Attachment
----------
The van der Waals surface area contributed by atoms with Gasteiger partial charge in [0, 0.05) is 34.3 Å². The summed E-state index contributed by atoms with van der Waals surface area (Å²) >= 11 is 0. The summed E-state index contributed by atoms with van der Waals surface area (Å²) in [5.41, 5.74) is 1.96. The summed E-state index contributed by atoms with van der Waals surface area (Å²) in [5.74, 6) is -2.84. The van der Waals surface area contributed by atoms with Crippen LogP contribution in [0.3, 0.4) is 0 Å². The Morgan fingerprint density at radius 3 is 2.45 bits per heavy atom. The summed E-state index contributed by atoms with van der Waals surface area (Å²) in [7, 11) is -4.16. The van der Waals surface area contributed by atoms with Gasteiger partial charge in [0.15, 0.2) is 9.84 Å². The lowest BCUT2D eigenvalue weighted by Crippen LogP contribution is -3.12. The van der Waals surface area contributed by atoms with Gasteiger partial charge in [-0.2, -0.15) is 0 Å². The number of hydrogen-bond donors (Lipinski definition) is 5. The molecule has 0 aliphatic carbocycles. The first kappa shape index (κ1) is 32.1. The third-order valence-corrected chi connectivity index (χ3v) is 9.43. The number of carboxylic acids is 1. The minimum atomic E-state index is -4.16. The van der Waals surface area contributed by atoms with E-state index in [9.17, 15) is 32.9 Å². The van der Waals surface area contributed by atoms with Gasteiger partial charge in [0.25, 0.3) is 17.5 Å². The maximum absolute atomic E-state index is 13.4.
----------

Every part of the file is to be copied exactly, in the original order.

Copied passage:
The van der Waals surface area contributed by atoms with Gasteiger partial charge in [0, 0.05) is 34.3 Å². The summed E-state index contributed by atoms with van der Waals surface area (Å²) >= 11 is 0. The summed E-state index contributed by atoms with van der Waals surface area (Å²) in [5.41, 5.74) is 1.96. The summed E-state index contributed by atoms with van der Waals surface area (Å²) in [5.74, 6) is -2.84. The van der Waals surface area contributed by atoms with Crippen LogP contribution in [0.3, 0.4) is 0 Å². The Morgan fingerprint density at radius 3 is 2.45 bits per heavy atom. The summed E-state index contributed by atoms with van der Waals surface area (Å²) in [7, 11) is -4.16. The van der Waals surface area contributed by atoms with Gasteiger partial charge in [0.15, 0.2) is 9.84 Å². The lowest BCUT2D eigenvalue weighted by Crippen LogP contribution is -3.12. The van der Waals surface area contributed by atoms with Gasteiger partial charge in [-0.2, -0.15) is 0 Å². The number of hydrogen-bond donors (Lipinski definition) is 5. The molecule has 0 aliphatic carbocycles. The first kappa shape index (κ1) is 32.1. The third-order valence-corrected chi connectivity index (χ3v) is 9.43. The number of carboxylic acids is 1. The minimum atomic E-state index is -4.16. The van der Waals surface area contributed by atoms with E-state index in [9.17, 15) is 32.9 Å². The van der Waals surface area contributed by atoms with Gasteiger partial charge in [0.25, 0.3) is 17.5 Å². The maximum absolute atomic E-state index is 13.4.